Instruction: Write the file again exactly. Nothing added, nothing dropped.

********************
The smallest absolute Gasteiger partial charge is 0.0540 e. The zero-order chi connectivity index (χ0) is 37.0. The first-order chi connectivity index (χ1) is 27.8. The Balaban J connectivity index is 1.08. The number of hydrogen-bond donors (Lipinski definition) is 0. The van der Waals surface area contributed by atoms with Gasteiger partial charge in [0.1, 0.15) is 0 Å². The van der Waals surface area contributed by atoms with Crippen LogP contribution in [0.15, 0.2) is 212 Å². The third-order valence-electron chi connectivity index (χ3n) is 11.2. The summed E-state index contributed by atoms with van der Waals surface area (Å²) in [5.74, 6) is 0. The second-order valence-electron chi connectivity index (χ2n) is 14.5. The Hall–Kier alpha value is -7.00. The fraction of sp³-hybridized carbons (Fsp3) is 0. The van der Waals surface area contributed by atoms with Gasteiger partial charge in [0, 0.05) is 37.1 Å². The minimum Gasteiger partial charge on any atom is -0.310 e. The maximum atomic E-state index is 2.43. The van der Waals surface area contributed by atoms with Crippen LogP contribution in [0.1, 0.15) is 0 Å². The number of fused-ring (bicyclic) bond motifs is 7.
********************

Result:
The smallest absolute Gasteiger partial charge is 0.0540 e. The zero-order chi connectivity index (χ0) is 37.0. The first-order chi connectivity index (χ1) is 27.8. The Balaban J connectivity index is 1.08. The number of hydrogen-bond donors (Lipinski definition) is 0. The van der Waals surface area contributed by atoms with Gasteiger partial charge in [0.1, 0.15) is 0 Å². The van der Waals surface area contributed by atoms with Crippen LogP contribution in [0.15, 0.2) is 212 Å². The third-order valence-electron chi connectivity index (χ3n) is 11.2. The summed E-state index contributed by atoms with van der Waals surface area (Å²) in [5.74, 6) is 0. The second-order valence-electron chi connectivity index (χ2n) is 14.5. The Hall–Kier alpha value is -7.00. The fraction of sp³-hybridized carbons (Fsp3) is 0. The van der Waals surface area contributed by atoms with Gasteiger partial charge in [0, 0.05) is 37.1 Å². The minimum Gasteiger partial charge on any atom is -0.310 e. The maximum atomic E-state index is 2.43. The van der Waals surface area contributed by atoms with Crippen LogP contribution in [0.1, 0.15) is 0 Å². The number of fused-ring (bicyclic) bond motifs is 7.